Utah farmers and ranchers are responsible for producing a safe and abundant food supply. They also take pride in being good stewards of land, air, and water resources. In Utah, livestock populations are increasing and concentrating in certain parts of the state. This concentration poses potential problems for environmentally-sound manure management. Runoff from farm fields and feedlots can contaminate ground and surface waters with nitrogen, phosphorus, bacteria, and sediment. Many of Utah’s water sources are used for human consumption, recreation, and fisheries, as well as irrigation. Improper handling and use of manure and inorganic fertilizer can impair the quality of these waters and cause human health problems.
Utah livestock producers are being proactive to avoid the possibilities of regulatory action, fines, and permitting by voluntarily addressing water quality problems. In 1999, Utah Farm Bureau decided to sponsor a voluntary, incentive-based program to assist agricultural landowners in improving their water quality. Utah Farm Bureau joined with other agricultural partners to develop a Utah Strategy to Control Pollution from Animal Feeding Operations. The purpose and goal of the program is simple.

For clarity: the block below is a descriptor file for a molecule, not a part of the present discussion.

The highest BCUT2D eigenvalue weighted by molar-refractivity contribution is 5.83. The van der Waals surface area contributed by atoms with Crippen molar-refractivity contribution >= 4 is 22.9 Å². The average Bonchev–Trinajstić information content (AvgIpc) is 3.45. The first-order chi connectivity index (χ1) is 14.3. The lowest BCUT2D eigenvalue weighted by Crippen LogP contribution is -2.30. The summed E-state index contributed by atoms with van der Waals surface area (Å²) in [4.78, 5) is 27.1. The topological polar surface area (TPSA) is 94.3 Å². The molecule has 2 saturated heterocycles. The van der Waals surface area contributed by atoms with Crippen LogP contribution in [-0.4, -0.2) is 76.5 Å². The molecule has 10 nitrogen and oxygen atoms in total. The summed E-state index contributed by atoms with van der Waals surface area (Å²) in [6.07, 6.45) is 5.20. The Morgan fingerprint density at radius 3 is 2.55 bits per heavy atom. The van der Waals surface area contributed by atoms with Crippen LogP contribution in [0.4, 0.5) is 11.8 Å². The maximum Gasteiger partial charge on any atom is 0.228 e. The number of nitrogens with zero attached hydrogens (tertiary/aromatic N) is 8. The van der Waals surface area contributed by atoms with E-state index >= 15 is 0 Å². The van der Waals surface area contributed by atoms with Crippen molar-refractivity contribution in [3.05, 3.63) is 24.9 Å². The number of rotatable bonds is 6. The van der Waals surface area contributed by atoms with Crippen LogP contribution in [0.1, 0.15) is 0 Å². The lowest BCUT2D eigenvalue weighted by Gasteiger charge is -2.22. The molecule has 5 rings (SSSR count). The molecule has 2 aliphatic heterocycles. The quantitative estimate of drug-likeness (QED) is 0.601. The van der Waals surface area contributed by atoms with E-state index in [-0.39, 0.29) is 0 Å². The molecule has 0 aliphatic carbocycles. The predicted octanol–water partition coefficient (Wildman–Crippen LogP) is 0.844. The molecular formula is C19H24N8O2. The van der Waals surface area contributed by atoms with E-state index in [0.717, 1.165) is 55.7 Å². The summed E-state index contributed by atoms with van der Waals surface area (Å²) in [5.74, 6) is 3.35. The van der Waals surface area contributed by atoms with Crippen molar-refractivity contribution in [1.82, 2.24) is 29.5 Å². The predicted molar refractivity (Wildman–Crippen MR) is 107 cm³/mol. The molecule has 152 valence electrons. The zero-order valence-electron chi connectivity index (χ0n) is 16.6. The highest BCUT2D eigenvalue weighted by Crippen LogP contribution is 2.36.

To accomplish these purposes and goals, the program has made available technical assistance to farmers and ranchers in writing management plan and implementing improvements. Also, education about the strategy, best management practices and funding opportunities are available.
Mark Petersen, Water Quality Specialist for the Utah Farm Bureau, working with our partners in UACD, USU Extension and NRCS, has given numerous workshops and worked with many farmers and ranchers in Utah. He continues to give presentations and do on-site consultations. If you have questions about water quality rules or regulations or if you desire a consultation, contact Mark Petersen at: 801-233-3014, 801-450-5981 (cell) or email@example.com.